You also have to decide on appropriate leading (pronounced like the metal), which is the distance from the baseline of one line of text to the baseline for the next line, measured in points. The result is usually expressed as a ratio of the font size in points to the selected leading in points. So, you might say you have set the body text in Georgia 11/14 or Bookman 10/12.5 (11-point size with 14 points leading and 10-point size with 12.5 points leading, respectively).

Word processing programs tend to work in decimal inches, forcing you to convert leading from points into inches. A standard point is equal to 0.0138 inches. Professional typesetting/layout programs (like Adobe InDesign) allow you to use points and picas to define all type measurements and settings. although you can also specify those settings in various other units (including inches).

Typically, book designers will develop more than one design for each book’s interior, using different fonts, sizes, and leadings. They should typeset a few pages of the actual manuscript and print them out with the same page settings they plan to use in the final book (e.g., 6″ x 9″ pages). This allows the client to compare them side-by-side and evaluate them for readability and overall look.

And don’t forget your target audience. Very young readers and very old readers do better with larger type. Books that are very textually dense with long paragraphs frequently need more leading and a wider font.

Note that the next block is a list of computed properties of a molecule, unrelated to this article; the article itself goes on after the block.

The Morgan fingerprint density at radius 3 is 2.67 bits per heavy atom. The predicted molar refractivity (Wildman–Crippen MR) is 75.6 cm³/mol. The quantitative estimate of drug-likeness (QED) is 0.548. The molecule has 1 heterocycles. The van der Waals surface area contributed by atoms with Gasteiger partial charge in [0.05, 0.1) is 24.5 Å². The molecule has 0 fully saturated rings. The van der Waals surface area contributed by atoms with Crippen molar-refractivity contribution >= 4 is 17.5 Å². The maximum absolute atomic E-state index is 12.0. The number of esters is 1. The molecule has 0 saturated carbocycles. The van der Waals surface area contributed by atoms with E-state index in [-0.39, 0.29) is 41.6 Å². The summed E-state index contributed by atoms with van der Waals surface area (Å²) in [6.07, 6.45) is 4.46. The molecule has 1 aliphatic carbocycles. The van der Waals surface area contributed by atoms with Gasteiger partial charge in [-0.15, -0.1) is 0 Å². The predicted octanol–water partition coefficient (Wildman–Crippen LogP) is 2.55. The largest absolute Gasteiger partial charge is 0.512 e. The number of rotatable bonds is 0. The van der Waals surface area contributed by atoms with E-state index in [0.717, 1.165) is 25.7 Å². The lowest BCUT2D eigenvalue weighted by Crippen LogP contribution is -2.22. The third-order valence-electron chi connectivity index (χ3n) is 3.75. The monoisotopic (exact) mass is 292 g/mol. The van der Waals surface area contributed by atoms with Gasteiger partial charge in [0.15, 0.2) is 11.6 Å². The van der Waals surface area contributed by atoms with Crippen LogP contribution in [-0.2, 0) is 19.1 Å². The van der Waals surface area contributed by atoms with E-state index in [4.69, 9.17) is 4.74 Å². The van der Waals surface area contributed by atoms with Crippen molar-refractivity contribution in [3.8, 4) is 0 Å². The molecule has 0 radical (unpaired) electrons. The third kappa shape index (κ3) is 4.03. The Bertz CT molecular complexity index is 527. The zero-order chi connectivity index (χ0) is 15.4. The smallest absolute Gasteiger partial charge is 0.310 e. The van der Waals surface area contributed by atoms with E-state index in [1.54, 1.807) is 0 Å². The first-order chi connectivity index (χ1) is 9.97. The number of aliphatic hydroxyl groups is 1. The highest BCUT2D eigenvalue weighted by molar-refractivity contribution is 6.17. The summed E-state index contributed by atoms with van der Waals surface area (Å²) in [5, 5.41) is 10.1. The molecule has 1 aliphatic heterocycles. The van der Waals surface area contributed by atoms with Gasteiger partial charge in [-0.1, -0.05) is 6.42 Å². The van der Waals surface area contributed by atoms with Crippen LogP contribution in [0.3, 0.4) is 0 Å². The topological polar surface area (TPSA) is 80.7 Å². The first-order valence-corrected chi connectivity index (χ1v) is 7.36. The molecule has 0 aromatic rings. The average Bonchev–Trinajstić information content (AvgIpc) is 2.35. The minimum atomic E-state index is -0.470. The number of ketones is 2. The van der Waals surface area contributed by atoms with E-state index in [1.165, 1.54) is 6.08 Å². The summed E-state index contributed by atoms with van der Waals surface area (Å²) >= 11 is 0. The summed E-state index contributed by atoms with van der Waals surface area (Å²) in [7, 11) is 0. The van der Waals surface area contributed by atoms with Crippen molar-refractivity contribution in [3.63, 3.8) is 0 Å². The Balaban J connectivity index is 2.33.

Ultimately, you have to choose based on what your gut reaction is to the typeset samples. It never hurts to ask other people to read it and tell you if one option is easier to read than another.

If you want to gain an appreciation for typography and how to make appropriate design decisions, I recommend the following excellent books:

The Complete Manual of Typography by James Felici

The Elements of Typographic Style by Robert Bringhurst

Book Design and Production by Pete Masterson

For those who insist on using Microsoft Word to typeset books, you really should buy and study Perfect Pages by Aaron Shepard. He is the reigning guru of how to do it.

It is far better to buy professional layout software and then learn all you can about typography and how to apply those principles to book design…or to hire a professional to do for you. The latter course will leave you more time to develop a dynamic marketing plan for your latest book and start writing your next one!